|Healthy Sexuality and the Elimination of Harmful Practices|
Sexuality is a central aspect of people's lives and encompasses gender
identities and roles, sexual orientation, eroticism, pleasure, and
intimacy as well as reproduction. WHO's work on sexuality, which is a
new thematic area of work for the Department of Reproductive Health and
Research, emphasizes the positive aspects of healthy sexual development
as well as the need for protection from physical and emotional harm.
Initial work has focused on the development of working definitions of
sex, sexuality, sexual health, and sexual rights and on the context in
which they are to be studied and understood (see www.who.int/reproductive-health/gender/sexual-health.html):
Healthy Sexuality and the Elimination of Harmful Practices
Sexual health is a state of physical, emotional, mental and social well-being related to sexuality; it is not merely the absence of disease, dysfunction or infirmity. Sexual health requires a positive and respectful approach to sexuality and sexual relationships, as well as the possibility of having pleasurable and safe sexual experiences, free of coercion, discrimination and violence. For sexual health to be attained and maintained, the sexual rights of all persons must be respected, protected and fulfilled.
Research and data
The area of sexuality clearly overlaps with other areas of sexual and reproductive health such as the prevention of RTIs/STIs and HIV/AIDS; the dynamics of contraceptive use and prevention of unwanted pregnancies; gender relations (including men's roles in sexual and reproductive health and violence against women); and adolescent risk taking. Research on sexual behavior among adolescents is summarized in the publication Sexual Relations Among Young People in Developing Countries: Evidence from WHO Case Studies (2001) described in Adolescent Sexual and Reproductive Health (p. 18 below). Approaches to investigating sexual violence are described in Gender, Health and Reproductive Rights (p. 22 below).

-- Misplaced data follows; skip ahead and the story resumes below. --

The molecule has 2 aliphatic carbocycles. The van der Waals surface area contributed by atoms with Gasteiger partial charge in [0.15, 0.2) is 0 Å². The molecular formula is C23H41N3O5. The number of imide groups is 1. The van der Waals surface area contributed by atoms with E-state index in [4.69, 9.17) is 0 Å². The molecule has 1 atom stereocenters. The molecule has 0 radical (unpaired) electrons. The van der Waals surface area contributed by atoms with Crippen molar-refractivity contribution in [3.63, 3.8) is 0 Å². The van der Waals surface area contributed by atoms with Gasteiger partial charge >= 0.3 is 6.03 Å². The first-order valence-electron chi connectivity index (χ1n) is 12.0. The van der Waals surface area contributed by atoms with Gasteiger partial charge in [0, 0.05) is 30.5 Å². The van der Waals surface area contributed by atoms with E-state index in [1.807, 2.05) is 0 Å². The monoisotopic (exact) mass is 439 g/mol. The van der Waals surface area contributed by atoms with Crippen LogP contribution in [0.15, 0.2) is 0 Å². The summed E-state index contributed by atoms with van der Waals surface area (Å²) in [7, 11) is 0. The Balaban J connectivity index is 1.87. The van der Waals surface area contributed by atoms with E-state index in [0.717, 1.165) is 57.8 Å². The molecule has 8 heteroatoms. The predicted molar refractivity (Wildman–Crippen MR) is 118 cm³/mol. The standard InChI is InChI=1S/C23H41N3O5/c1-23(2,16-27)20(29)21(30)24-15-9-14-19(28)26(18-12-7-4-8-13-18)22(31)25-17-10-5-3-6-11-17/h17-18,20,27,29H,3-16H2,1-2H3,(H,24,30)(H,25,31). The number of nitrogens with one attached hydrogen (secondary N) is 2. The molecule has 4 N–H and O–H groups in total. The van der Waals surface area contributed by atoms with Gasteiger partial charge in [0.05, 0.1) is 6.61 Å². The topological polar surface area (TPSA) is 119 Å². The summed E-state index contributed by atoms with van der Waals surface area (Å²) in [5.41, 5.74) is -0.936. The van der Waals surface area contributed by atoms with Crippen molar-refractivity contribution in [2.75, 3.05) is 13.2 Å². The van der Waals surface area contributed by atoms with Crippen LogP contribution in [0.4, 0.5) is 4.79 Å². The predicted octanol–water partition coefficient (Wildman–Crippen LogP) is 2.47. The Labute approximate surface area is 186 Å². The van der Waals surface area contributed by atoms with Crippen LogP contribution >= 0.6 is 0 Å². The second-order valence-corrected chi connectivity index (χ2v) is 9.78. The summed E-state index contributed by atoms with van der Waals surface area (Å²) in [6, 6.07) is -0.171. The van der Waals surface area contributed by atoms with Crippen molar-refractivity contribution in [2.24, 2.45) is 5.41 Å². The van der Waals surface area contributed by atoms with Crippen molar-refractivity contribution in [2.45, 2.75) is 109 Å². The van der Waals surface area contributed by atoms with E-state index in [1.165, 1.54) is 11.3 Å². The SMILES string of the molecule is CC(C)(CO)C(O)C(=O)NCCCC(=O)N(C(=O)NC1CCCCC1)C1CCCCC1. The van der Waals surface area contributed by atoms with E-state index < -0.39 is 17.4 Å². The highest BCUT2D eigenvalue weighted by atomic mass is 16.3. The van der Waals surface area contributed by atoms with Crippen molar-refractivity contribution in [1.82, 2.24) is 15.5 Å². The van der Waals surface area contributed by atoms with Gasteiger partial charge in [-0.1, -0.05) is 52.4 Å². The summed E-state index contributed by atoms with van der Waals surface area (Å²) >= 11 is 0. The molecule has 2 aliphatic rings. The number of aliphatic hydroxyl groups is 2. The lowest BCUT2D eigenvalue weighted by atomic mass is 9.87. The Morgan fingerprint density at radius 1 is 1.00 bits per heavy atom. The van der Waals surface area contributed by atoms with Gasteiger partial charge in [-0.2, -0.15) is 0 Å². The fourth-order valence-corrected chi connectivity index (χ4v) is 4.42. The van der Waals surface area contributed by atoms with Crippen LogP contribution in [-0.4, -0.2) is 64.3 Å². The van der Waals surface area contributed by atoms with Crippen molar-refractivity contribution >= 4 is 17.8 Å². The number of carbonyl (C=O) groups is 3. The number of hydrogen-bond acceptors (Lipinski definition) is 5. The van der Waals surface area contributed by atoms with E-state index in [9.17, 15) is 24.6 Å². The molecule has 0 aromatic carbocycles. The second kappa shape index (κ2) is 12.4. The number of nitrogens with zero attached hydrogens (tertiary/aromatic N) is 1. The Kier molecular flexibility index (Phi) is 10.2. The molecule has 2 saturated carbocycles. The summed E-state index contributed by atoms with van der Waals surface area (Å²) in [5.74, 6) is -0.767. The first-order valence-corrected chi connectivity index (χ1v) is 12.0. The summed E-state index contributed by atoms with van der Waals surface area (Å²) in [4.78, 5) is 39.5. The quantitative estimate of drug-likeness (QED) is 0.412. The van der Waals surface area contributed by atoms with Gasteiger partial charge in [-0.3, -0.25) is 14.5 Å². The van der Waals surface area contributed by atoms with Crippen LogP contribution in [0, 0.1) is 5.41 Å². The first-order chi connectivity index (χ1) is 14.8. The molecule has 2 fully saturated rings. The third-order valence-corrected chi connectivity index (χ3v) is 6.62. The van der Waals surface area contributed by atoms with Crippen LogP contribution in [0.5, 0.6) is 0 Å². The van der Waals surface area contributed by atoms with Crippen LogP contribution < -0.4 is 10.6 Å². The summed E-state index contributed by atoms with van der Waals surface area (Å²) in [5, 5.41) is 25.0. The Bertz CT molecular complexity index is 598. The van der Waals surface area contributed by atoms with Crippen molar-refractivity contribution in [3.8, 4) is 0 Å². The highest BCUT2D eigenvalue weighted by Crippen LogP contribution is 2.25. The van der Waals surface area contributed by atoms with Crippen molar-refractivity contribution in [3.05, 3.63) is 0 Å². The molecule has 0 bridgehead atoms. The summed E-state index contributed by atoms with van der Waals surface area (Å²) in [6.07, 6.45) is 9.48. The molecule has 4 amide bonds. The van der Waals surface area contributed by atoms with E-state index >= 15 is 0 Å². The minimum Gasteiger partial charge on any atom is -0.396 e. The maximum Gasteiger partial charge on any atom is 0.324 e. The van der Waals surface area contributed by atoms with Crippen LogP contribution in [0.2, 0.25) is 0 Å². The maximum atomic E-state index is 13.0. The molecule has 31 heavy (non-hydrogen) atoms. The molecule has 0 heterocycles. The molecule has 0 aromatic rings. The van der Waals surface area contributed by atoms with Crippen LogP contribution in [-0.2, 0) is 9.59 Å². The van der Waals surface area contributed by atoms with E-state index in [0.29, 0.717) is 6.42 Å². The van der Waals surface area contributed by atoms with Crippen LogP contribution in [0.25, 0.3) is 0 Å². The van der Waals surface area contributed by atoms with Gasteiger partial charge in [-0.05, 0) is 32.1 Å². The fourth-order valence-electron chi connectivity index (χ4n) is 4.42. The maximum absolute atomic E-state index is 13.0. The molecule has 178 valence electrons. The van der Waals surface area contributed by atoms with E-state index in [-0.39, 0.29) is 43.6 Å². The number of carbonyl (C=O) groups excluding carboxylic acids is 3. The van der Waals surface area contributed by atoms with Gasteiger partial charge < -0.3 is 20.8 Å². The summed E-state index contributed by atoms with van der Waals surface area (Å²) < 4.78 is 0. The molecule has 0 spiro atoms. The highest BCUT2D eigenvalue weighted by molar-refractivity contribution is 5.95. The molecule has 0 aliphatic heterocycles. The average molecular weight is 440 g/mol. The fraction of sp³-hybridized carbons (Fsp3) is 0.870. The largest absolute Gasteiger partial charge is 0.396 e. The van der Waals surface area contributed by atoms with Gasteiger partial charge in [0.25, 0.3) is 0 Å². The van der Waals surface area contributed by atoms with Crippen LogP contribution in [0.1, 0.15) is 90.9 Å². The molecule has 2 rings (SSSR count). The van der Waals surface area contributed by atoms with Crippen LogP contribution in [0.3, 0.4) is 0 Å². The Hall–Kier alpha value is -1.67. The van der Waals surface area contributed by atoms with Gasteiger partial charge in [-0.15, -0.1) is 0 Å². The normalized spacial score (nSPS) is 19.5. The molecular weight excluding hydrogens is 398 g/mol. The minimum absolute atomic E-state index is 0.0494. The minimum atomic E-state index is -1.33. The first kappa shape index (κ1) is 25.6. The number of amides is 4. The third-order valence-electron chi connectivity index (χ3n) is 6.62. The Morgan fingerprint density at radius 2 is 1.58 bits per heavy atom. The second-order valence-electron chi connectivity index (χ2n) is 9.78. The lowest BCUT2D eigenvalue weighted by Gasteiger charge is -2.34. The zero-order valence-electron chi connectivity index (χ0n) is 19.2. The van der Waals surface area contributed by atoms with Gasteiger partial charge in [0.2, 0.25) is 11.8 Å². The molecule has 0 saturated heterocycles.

WHO has not yet engaged in research or in the development of tools or guidelines addressed to issues such as gender inequality and power in promoting healthy sexuality at the individual, family, community and health system levels. Rather, it has drawn attention to harmful sexual practices with significant health complications such as the practice of female genital cutting (female genital mutilation or FGM). Research on this topic is summarized in A Systematic Review of Research on Health Complications following Female Genital Mutilation, including Sequelae in Childbirth (1998).
Guidelines for providers